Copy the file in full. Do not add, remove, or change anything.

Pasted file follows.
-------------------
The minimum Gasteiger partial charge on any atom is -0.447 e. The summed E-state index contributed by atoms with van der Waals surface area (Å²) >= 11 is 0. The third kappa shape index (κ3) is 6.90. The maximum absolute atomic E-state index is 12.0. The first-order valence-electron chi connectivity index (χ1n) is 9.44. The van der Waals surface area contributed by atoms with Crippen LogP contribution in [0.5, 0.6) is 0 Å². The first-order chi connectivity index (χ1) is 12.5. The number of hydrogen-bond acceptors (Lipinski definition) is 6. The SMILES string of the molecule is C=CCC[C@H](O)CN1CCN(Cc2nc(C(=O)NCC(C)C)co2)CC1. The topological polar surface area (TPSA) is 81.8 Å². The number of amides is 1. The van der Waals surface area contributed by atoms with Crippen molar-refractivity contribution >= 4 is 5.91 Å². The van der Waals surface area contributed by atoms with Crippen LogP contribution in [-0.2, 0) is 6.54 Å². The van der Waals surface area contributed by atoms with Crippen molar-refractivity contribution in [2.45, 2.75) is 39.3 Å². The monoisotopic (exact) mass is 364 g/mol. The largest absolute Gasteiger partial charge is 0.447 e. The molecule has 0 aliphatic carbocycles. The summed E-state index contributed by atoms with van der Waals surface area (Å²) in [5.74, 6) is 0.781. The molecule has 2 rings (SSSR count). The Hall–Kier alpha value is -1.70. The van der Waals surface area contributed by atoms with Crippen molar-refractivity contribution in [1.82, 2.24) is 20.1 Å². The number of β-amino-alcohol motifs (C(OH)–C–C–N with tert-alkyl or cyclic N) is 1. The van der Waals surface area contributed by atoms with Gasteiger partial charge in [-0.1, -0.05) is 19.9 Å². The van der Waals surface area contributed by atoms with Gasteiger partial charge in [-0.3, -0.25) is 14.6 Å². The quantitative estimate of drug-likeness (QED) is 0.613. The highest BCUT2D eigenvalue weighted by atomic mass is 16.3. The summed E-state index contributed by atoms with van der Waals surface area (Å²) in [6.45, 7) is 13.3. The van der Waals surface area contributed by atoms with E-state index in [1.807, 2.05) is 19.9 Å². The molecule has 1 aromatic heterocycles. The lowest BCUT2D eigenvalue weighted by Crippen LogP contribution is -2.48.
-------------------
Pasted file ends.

The minimum Gasteiger partial charge on any atom is -0.447 e. The summed E-state index contributed by atoms with van der Waals surface area (Å²) >= 11 is 0. The third kappa shape index (κ3) is 6.90. The maximum absolute atomic E-state index is 12.0. The first-order valence-electron chi connectivity index (χ1n) is 9.44. The van der Waals surface area contributed by atoms with Crippen LogP contribution in [0.5, 0.6) is 0 Å². The first-order chi connectivity index (χ1) is 12.5. The number of hydrogen-bond acceptors (Lipinski definition) is 6. The SMILES string of the molecule is C=CCC[C@H](O)CN1CCN(Cc2nc(C(=O)NCC(C)C)co2)CC1. The topological polar surface area (TPSA) is 81.8 Å². The number of amides is 1. The van der Waals surface area contributed by atoms with Crippen molar-refractivity contribution >= 4 is 5.91 Å². The van der Waals surface area contributed by atoms with Crippen LogP contribution in [-0.2, 0) is 6.54 Å². The van der Waals surface area contributed by atoms with Crippen molar-refractivity contribution in [2.45, 2.75) is 39.3 Å². The monoisotopic (exact) mass is 364 g/mol. The largest absolute Gasteiger partial charge is 0.447 e. The molecule has 0 aliphatic carbocycles. The summed E-state index contributed by atoms with van der Waals surface area (Å²) in [5.74, 6) is 0.781. The molecule has 2 rings (SSSR count). The Hall–Kier alpha value is -1.70. The van der Waals surface area contributed by atoms with Crippen molar-refractivity contribution in [1.82, 2.24) is 20.1 Å². The number of β-amino-alcohol motifs (C(OH)–C–C–N with tert-alkyl or cyclic N) is 1. The van der Waals surface area contributed by atoms with Gasteiger partial charge in [-0.1, -0.05) is 19.9 Å². The van der Waals surface area contributed by atoms with Gasteiger partial charge in [-0.3, -0.25) is 14.6 Å². The quantitative estimate of drug-likeness (QED) is 0.613. The highest BCUT2D eigenvalue weighted by atomic mass is 16.3. The summed E-state index contributed by atoms with van der Waals surface area (Å²) in [6.45, 7) is 13.3. The van der Waals surface area contributed by atoms with E-state index in [1.807, 2.05) is 19.9 Å². The molecule has 1 aromatic heterocycles. The lowest BCUT2D eigenvalue weighted by Crippen LogP contribution is -2.48.